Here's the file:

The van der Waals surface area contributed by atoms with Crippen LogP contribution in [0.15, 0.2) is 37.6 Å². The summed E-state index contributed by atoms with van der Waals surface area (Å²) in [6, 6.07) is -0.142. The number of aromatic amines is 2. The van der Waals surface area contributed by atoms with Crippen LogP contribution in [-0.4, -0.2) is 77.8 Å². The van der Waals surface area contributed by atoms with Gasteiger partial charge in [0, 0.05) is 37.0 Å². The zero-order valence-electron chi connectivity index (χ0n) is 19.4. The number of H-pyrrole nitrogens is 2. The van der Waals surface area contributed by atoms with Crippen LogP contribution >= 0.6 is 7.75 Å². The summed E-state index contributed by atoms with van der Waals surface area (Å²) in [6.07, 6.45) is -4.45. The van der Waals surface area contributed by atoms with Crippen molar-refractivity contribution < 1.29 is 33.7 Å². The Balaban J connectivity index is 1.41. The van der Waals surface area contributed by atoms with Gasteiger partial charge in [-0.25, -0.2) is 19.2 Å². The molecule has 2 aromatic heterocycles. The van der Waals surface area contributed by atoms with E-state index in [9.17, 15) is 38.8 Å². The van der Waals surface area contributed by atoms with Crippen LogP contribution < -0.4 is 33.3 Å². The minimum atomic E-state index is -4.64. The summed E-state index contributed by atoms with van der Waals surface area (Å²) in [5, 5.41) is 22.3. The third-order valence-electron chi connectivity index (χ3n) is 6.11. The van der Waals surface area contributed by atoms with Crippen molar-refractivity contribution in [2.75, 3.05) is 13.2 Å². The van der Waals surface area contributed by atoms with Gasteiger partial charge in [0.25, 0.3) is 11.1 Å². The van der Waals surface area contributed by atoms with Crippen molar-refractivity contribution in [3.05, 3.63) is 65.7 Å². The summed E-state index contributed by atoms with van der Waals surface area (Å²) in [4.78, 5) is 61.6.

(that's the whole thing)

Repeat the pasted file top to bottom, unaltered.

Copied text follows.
The van der Waals surface area contributed by atoms with Crippen LogP contribution in [0.15, 0.2) is 37.6 Å². The summed E-state index contributed by atoms with van der Waals surface area (Å²) in [6, 6.07) is -0.142. The number of aromatic amines is 2. The van der Waals surface area contributed by atoms with Crippen LogP contribution in [-0.4, -0.2) is 77.8 Å². The van der Waals surface area contributed by atoms with Gasteiger partial charge in [0, 0.05) is 37.0 Å². The zero-order valence-electron chi connectivity index (χ0n) is 19.4. The number of H-pyrrole nitrogens is 2. The van der Waals surface area contributed by atoms with Crippen LogP contribution >= 0.6 is 7.75 Å². The summed E-state index contributed by atoms with van der Waals surface area (Å²) in [6.07, 6.45) is -4.45. The van der Waals surface area contributed by atoms with Crippen molar-refractivity contribution < 1.29 is 33.7 Å². The Balaban J connectivity index is 1.41. The van der Waals surface area contributed by atoms with Gasteiger partial charge in [-0.25, -0.2) is 19.2 Å². The molecule has 2 aromatic heterocycles. The van der Waals surface area contributed by atoms with E-state index in [9.17, 15) is 38.8 Å². The van der Waals surface area contributed by atoms with Crippen LogP contribution < -0.4 is 33.3 Å². The minimum atomic E-state index is -4.64. The summed E-state index contributed by atoms with van der Waals surface area (Å²) in [5, 5.41) is 22.3. The third-order valence-electron chi connectivity index (χ3n) is 6.11. The van der Waals surface area contributed by atoms with Crippen molar-refractivity contribution in [2.75, 3.05) is 13.2 Å². The van der Waals surface area contributed by atoms with Gasteiger partial charge in [0.25, 0.3) is 11.1 Å². The van der Waals surface area contributed by atoms with Crippen molar-refractivity contribution in [3.05, 3.63) is 65.7 Å². The summed E-state index contributed by atoms with van der Waals surface area (Å²) in [4.78, 5) is 61.6.